The value of law reviews to judges

Judge Harry T. Edwards

Judge Harry T. Edwards

Judge Harry Edwards is a distinguished jurist, and he was a distinguished practitioner and then a highly regarded law professor at Michigan. He has long been known for his criticism of law teaching as focusing too much on the obscure and the theoretical to the exclusion of doctrine and practice. See Harry T. Edwards, The Growing Disjunction Between Legal Education and the Legal Profession, 91 Mich. L. Rev. 34 (October, 1992).

The judge has now written an essay entitled Another Look at Professor Rodell’s Goodbye to Law Reviews, 100 Va. L. Rev. 1483 (2014).  He concludes this way:

I am not advocating a return to the narrow-minded, provincial doctrinal scholarship that Professor Rodell singled out for criticism. My hope is that law schools will lead the way in valuing the work of all good scholars, those who write articles focused on professional practice, procedure, doctrine, legislation, and regulation, as well those who focus on theory, philosophy, and empirical studies. The law schools and law reviews should consider seriously Professor Rodell’s view that “law is supposed to be a device to serve society, a civilized way of helping the wheels go round without too much friction.” If the status quo remains, our profession may find itself criticized for merely “diddling while Rome burned.” Professor Rodell’s memorable phrase is as apt today as it was when he wrote it in 1936.

Id. at 1511.*

My focus in this post is on law reviews as opposed to law teaching more broadly. With that said, I am in general agreement with Judge Edwards. Most of the time, most law reviews are not helpful to most judges and most practitioners.

Almost 20 years ago, after a lot hard work and in celebration of the 75th anniversary of the Nebraska Law Review, I studied the impact of the Nebraska Law Review on the Nebraska Supreme Court over a span of 25 years. I found that over that period, the Nebraska Law Review had little apparent impact upon published opinions of the Nebraska Supreme Court whether measured quantitatively or qualitatively. In response to that finding, I made a detailed suggestion about how that law review might become more valuable to judges and practitioners. See Richard G. Kopf, Do Judges Read the Review? A Citation-Counting Study of the Nebraska Law Review and the Nebraska Supreme Court, 1972–1996, 76 Neb. L. Rev. 710, 734-736 (1997).  Stripped of the details (which can be found in the article), I suggested the creation of an editorial partnership between student law review editors and judges whereby judges might play a much more significant role in the selection of some fixed percentage of the articles published each year. I continue to think that is a good way to bridge the practicality gap.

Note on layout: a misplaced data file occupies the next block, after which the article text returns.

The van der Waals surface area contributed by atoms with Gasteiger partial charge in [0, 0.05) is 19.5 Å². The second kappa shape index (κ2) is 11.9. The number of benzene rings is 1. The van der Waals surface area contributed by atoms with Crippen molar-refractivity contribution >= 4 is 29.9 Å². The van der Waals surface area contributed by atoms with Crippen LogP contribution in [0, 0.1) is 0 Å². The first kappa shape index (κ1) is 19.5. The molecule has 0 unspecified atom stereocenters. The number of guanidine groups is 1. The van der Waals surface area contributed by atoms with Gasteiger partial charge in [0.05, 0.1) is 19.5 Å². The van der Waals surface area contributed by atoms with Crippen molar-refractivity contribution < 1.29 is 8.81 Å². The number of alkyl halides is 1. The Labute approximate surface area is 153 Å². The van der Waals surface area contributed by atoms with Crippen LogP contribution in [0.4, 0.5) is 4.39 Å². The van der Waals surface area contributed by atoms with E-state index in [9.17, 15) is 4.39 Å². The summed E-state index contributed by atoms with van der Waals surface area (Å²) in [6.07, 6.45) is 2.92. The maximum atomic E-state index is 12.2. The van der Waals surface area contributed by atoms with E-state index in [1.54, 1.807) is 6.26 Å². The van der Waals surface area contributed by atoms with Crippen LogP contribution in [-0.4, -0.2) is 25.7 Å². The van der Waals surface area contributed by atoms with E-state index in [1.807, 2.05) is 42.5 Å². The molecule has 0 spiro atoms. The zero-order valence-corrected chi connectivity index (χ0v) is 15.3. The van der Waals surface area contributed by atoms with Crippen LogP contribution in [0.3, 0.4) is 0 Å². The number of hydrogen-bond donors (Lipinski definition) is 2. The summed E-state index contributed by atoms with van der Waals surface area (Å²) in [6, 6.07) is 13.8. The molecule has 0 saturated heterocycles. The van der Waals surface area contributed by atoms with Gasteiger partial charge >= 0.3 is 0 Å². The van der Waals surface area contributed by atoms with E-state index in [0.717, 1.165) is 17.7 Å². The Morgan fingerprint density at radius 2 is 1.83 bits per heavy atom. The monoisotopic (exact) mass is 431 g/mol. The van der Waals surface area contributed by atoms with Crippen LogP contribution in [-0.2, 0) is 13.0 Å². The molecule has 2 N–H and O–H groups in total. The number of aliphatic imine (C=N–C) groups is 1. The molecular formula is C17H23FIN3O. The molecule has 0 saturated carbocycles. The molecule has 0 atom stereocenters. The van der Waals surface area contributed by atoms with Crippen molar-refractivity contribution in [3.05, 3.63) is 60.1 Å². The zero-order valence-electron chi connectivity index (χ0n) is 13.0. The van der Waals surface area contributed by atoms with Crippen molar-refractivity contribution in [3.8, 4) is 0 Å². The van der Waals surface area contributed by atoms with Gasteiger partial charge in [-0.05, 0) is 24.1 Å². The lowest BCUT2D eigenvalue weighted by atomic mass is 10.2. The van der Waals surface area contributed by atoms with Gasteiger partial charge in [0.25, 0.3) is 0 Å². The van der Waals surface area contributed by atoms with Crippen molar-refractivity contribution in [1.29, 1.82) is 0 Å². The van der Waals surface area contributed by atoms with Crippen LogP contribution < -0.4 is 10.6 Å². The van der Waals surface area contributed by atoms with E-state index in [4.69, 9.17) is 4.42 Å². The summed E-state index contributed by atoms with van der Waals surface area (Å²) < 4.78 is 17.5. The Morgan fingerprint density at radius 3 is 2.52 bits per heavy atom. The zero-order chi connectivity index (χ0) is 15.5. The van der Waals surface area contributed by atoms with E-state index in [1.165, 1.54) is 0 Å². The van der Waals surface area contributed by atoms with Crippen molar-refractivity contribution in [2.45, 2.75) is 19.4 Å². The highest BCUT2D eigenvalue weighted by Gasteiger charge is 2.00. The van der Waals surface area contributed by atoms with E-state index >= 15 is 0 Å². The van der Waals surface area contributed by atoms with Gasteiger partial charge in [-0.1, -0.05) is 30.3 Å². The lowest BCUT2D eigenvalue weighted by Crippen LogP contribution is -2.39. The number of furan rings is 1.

*Professor Michael Dorf has written a particularly pointed critique of Judge Edward’s essay. See Michael Dorf, Judge Harry Edwards Is Still Unimpressed With Legal Scholarship, Dorf on Law (December 15, 2014). You should read it.

26 responses

  1. RGK,
    I agree. I’ll keep specifics on this to a minimum to avoid identification, but I had a law student friend who wrote an article on a theoretical framework for dealing with automated drones. It was brilliant, and provided practical guidance in how to implement it. After reading it, I was convinced that the scholarship and writing was rock-solid. I would have published it in a heartbeat.

    But it took my friend two years to find someone to publish it. Not even the journal this student was on would do so, because they had a policy of not publishing student works in that manner. I can’t explain the others, maybe this student was not prestigious enough or something. I don’t know. He finally got it published in a minor, obscure journal.

    I strongly suspect that it got the student his current job, but why should should it only benefit the student? Why couldn’t larger journals have published it and thus made it more accessible, instead of publishing the latest in a spat between different breeds of originalists? I think your idea would bring much-needed common sense to the journal process.


  2. There are benefits to having robust law review journals. One useful purpose is to explore areas not yet reached in any cases, or reached but resulting in bad law. It can be more efficient than waiting for exact cases to right a particular wrong … like humor (“Humor is truth, only faster.” – Gilda Radner).

    Nevertheless, Dorf makes sense as does Judge Edwards. Like cases, a law review article’s benefit depends on the facts and law involved on an article by article basis.